The price Medicare pays for joint replacement had hardy changed in two decades when the Centers for Medicare and Medicaid Services (CMS) began an experimental program to pay bundled payments for a full 90-day episode of care. The program was designed to save Medicare money while rewarding surgeons who keep costs down and penalizing those whose costs are higher.
Surgeons whose patients cost Medicare less than the lump sum over 90 days get a portion of their savings as a reward. Surgeons who don’t save Medicare money face penalties large enough to bankrupt them.
Foolishly, the bundled payments vary from surgeon to surgeon and from one hospital to the next. The program is known as the Medicare Bundled Payments for Care Improvement Advanced (BPCI-A). It is currently voluntary but Medicare wants to mandate participation for every surgeon by 2024.
The author, Andrew Wickline, was successful at coming in under budget so CMS changed the rules. Dr. Wickline wrote in Stat News:
I was among the few lucky ones. The protocols I developed helped me decrease costs and beat the house by reducing medical complications. But as happens in Las Vegas, when you win, the house makes new rules.
Even though my program featured one of the lowest costs in the country, Medicare lowered my target price even further. Once I realized it had rigged the game, I cashed out before I lost my shirt.
Dr. Wickline cited an anecdote of a San Francisco-based surgeon who has outperformed his colleges since 2015. Nicholas Mast consistently had lower costs and fewer complications than the national average. Dr. Mast dropped out of the BPCI-A program after Medicare changed the rules making it harder to achieve rewards, while increasing the likelihood of financial penalties. He has since dropped out of the Medicare program altogether and no longer treats Medicare patients.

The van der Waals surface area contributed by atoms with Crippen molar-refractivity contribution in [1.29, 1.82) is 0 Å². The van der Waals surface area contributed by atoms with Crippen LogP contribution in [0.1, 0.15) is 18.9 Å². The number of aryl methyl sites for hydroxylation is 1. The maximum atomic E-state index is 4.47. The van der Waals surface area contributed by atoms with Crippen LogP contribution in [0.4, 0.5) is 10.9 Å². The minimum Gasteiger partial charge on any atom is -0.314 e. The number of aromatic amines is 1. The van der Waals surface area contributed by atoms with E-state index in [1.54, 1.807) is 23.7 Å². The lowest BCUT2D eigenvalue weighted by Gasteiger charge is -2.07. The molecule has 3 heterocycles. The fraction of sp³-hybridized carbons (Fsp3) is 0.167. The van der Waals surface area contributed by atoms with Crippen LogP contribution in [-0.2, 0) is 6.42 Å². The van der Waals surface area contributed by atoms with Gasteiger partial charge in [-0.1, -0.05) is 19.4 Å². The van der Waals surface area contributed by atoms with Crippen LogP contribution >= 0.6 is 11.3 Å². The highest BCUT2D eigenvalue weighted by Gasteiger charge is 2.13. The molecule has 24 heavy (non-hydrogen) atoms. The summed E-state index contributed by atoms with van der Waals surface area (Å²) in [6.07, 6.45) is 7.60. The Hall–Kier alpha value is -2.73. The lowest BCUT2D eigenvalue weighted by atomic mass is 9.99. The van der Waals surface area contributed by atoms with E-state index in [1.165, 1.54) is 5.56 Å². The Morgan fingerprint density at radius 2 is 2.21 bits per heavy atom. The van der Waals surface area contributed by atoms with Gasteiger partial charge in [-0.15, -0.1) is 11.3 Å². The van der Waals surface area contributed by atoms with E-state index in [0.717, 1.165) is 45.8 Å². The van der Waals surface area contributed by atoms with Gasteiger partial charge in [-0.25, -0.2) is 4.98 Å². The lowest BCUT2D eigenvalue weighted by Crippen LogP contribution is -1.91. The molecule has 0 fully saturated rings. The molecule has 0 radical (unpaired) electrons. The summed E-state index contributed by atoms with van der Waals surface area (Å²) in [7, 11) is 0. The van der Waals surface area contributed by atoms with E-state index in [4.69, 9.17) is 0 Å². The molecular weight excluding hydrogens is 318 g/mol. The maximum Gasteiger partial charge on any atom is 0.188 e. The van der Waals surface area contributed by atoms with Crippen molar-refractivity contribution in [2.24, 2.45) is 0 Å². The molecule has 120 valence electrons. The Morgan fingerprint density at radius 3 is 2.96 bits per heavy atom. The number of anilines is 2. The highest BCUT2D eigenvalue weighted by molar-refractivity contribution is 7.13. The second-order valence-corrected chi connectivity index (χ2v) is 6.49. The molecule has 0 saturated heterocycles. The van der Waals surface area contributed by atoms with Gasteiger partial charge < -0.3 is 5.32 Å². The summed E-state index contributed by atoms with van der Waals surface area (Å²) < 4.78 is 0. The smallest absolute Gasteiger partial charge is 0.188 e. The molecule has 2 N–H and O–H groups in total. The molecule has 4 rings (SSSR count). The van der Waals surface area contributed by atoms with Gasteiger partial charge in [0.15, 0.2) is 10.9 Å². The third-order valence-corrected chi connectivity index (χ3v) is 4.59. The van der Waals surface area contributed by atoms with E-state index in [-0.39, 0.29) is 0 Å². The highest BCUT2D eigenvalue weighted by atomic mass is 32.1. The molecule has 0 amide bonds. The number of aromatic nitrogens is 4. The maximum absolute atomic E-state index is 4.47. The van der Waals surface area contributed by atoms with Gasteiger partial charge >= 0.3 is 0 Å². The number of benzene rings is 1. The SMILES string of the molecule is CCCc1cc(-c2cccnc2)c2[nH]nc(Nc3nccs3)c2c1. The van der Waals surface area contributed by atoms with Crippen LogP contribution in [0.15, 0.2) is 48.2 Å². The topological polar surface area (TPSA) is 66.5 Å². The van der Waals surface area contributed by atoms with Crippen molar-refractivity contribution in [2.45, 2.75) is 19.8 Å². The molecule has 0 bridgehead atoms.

It’s getting worse for Medicare surgeons.
This year, Medicare again reduced surgeon reimbursement while recommending an 8.5% lift for hospitals. Hospitals, though, are prohibited from prescribing or directing care. Only physicians can do that. Therefore, they are best positioned to create value since they orchestrate the entire episode of care. How does rewarding hospitals with more taxpayer dollars and cutting pay for the surgeons who help bring in patients save money?
Dr. Wickline believes three changes are needed to fix the BPCI-A program:
- Set a standard 90-day bundled payment that’s the same for all hospitals and surgeons. If the surgeon comes in lower than the bundled price they share in the reward.
- If a patient ends up costing more than the target bundled cost, the surgeon receives no additional reimbursement but also does not suffer a financial penalty. This is necessary if Medicare expects surgeons to treat difficult cases.
- Review surgeons who continually fail to meet the target costs. Provide additional training to help them meet their goals or potentially expel them from the Medicare program if they cannot meet their goals.
Something that Dr. Wickline did not say but seems obvious is to review surgeons who consistently meet their goals to see what they are doing that could be replicated in other surgeons.